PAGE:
In light of the detrimental effects of COVID-19 on the U.S. workforce and supply chain, many lawmakers and nonprofit groups are focusing on recruiting migrant workers into the agricultural sector.
According to the Wisconsin State Journal, the 2021 Farm Workforce Modernization Act could guarantee legal residency for migrant farm workers.
“If passed, the law would establish a temporary certified farm worker status for undocumented farm workers who meet specific requirements, such as previous farm work experience and continued presence in the United States,” he said. said Andrew Walchuk, staff attorney for the Washington-based nonprofit Farmworker Justice. in Wisconsin State Journal.
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According to the House of Representatives, in order for a migrant worker to qualify for certified agricultural worker status, they must pass a background check. Applicants must also prove that they have worked in agriculture for at least 180 days in the past two years.
Morning AgClips, an agricultural news site, said the Farm Workforce Modernization Act was passed by the House of Representatives but not passed by the Senate.
The shortage of agricultural labor was a problem before the pandemic, but the shortage has been exacerbated by COVID-19. Center for Integrated Farming Systems researcher Michelle Miller said there are several drivers of labor shortages. The first is a rapid exodus of people living in rural areas.
“There has been this movement of people in urban areas for a very long time and it started slowly, but it just got faster and faster,” Miller said.
Miller also said poor working conditions deter people from working on farms. Exposure to pesticides is one of the top concerns Miller has heard from farm workers. Another important item is hazardous equipment.
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In Wisconsin, where 40% of dairy workers are migrants, the bill could have a big impact on the state’s economy. The Wisconsin State Journal said about 90% of the state’s migrant dairy workers are undocumented.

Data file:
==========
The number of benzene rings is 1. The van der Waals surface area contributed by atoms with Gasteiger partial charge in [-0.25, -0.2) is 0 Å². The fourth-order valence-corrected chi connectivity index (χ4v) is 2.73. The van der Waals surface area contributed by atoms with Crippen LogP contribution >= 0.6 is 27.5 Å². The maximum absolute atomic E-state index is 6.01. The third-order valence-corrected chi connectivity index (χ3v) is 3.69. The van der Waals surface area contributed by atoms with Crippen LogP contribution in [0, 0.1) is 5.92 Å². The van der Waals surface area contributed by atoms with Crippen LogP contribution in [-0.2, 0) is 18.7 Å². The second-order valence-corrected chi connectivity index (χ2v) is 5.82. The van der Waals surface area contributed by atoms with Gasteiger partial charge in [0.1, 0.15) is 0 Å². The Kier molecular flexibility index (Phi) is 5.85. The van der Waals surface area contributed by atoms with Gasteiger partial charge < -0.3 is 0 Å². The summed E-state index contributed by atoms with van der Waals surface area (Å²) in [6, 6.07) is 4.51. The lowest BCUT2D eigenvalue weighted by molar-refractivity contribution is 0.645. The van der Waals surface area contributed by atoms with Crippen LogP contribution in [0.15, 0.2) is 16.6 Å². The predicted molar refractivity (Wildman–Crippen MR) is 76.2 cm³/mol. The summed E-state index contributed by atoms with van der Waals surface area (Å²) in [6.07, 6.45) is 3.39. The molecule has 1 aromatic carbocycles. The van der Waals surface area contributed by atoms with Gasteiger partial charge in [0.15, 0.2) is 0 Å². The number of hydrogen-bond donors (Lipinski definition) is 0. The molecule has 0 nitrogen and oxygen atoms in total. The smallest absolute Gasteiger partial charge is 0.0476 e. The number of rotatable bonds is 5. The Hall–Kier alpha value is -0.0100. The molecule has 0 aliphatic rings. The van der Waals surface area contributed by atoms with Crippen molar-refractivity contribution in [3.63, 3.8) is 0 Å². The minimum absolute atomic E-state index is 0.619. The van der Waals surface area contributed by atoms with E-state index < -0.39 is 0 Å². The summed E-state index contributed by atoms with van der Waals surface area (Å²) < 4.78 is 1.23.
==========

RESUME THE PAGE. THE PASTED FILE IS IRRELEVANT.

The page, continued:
According to Farm Progress, Wisconsin’s dependence on migrant labor poses certain legal and economic challenges. “Some immigrant farm workers do not have legal permission to work and live in the United States, which puts both employers and employees at increased risk, threatening agricultural investments,” Farm Progress said.
According to the US Department of Labor, when farmers anticipate a shortage of farm labor, they can bring in foreign workers under the H-2A program.
In an episode of the Dairy Stream Podcast, hosted on Morning AgClips, labor lawyer Brandon Davis explains how the program works and helps ease tensions over the labor shortage.
“We just don’t have enough manpower to complete the farm-to-fork process, so the H-2A program, for over 30 maybe 40 years now, has given farmers a solution. who do a good job in this country, ”Davis said. on the podcast.
The Farm Workforce Modernization Act extends the H-2A program. Under the new legislation, David said the program is expected to reach more sectors of the agricultural sector, such as dairy.
In a WPR podcast, Vox reporter Nicole Narea said the Modernization Act also allows migrant workers to apply for U.S. citizenship.
“The bill could legalize up to 1.2 million immigrants who are currently working in the agricultural industry and who do not have legal status, or about half of the agricultural workforce,” he said. Narea said.
Despite the political divide in recent immigration debates, 30 House Republicans backed the bill. Narea explained that representatives from rural districts are feeling the effects of the massive labor shortage in the agricultural sector.
In an interview with The Badger Herald, Brandon Davis said passing the Modernization Act requires balancing competing interests. He said the final bill will have to satisfy the interests of government, agribusiness, American citizens, and workers themselves.
According to the Wisconsin State Journal, Representative Ron Kind (D-LaCrosse) was the only Wisconsin lawmaker to support the Home Modernization Act.
Representative Kind said the bill would help stabilize the farm workforce as the industry recovers from the COVID-19 pandemic.
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Miller said cultural issues have created a setback against increasing immigration to rural areas. She said language barriers and religious differences between rural Americans and immigrant workers often created tensions in rural towns.
Davis said much of the ongoing legislative debate surrounding the law has been about how wages should be set for migrant workers.
“We just want to serve the farms in the United States without harming American workers looking for jobs,” Davis said.